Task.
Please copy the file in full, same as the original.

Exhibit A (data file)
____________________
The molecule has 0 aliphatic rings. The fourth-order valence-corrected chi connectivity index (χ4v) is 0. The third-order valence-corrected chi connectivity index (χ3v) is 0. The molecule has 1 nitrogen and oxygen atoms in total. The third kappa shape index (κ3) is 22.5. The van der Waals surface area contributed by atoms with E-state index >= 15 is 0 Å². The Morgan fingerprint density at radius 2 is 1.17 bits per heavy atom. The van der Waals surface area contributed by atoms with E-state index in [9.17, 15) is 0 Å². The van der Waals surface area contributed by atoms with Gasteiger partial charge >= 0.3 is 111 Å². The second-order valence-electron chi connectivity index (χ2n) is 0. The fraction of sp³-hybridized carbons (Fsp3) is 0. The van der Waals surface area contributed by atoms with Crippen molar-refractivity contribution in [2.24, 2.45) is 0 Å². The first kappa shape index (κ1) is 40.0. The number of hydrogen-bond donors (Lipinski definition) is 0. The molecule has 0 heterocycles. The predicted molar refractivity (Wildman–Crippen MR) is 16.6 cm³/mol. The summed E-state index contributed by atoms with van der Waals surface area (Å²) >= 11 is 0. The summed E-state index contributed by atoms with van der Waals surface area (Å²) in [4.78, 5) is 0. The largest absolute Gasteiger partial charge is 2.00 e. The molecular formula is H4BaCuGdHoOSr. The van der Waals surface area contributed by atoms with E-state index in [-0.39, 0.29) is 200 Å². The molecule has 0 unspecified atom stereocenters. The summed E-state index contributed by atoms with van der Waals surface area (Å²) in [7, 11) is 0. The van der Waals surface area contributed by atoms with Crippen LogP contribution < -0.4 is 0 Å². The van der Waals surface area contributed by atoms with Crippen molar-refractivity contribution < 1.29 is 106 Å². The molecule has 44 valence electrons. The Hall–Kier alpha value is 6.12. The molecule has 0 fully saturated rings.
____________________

The molecule has 0 aliphatic rings. The fourth-order valence-corrected chi connectivity index (χ4v) is 0. The third-order valence-corrected chi connectivity index (χ3v) is 0. The molecule has 1 nitrogen and oxygen atoms in total. The third kappa shape index (κ3) is 22.5. The van der Waals surface area contributed by atoms with E-state index >= 15 is 0 Å². The Morgan fingerprint density at radius 2 is 1.17 bits per heavy atom. The van der Waals surface area contributed by atoms with E-state index in [9.17, 15) is 0 Å². The van der Waals surface area contributed by atoms with Gasteiger partial charge >= 0.3 is 111 Å². The second-order valence-electron chi connectivity index (χ2n) is 0. The fraction of sp³-hybridized carbons (Fsp3) is 0. The van der Waals surface area contributed by atoms with Crippen molar-refractivity contribution in [2.24, 2.45) is 0 Å². The first kappa shape index (κ1) is 40.0. The number of hydrogen-bond donors (Lipinski definition) is 0. The molecule has 0 heterocycles. The predicted molar refractivity (Wildman–Crippen MR) is 16.6 cm³/mol. The summed E-state index contributed by atoms with van der Waals surface area (Å²) >= 11 is 0. The summed E-state index contributed by atoms with van der Waals surface area (Å²) in [4.78, 5) is 0. The largest absolute Gasteiger partial charge is 2.00 e. The molecular formula is H4BaCuGdHoOSr. The van der Waals surface area contributed by atoms with E-state index in [-0.39, 0.29) is 200 Å². The molecule has 0 unspecified atom stereocenters. The summed E-state index contributed by atoms with van der Waals surface area (Å²) in [7, 11) is 0. The van der Waals surface area contributed by atoms with Crippen LogP contribution < -0.4 is 0 Å². The van der Waals surface area contributed by atoms with Crippen molar-refractivity contribution < 1.29 is 106 Å². The molecule has 44 valence electrons. The Hall–Kier alpha value is 6.12. The molecule has 0 fully saturated rings.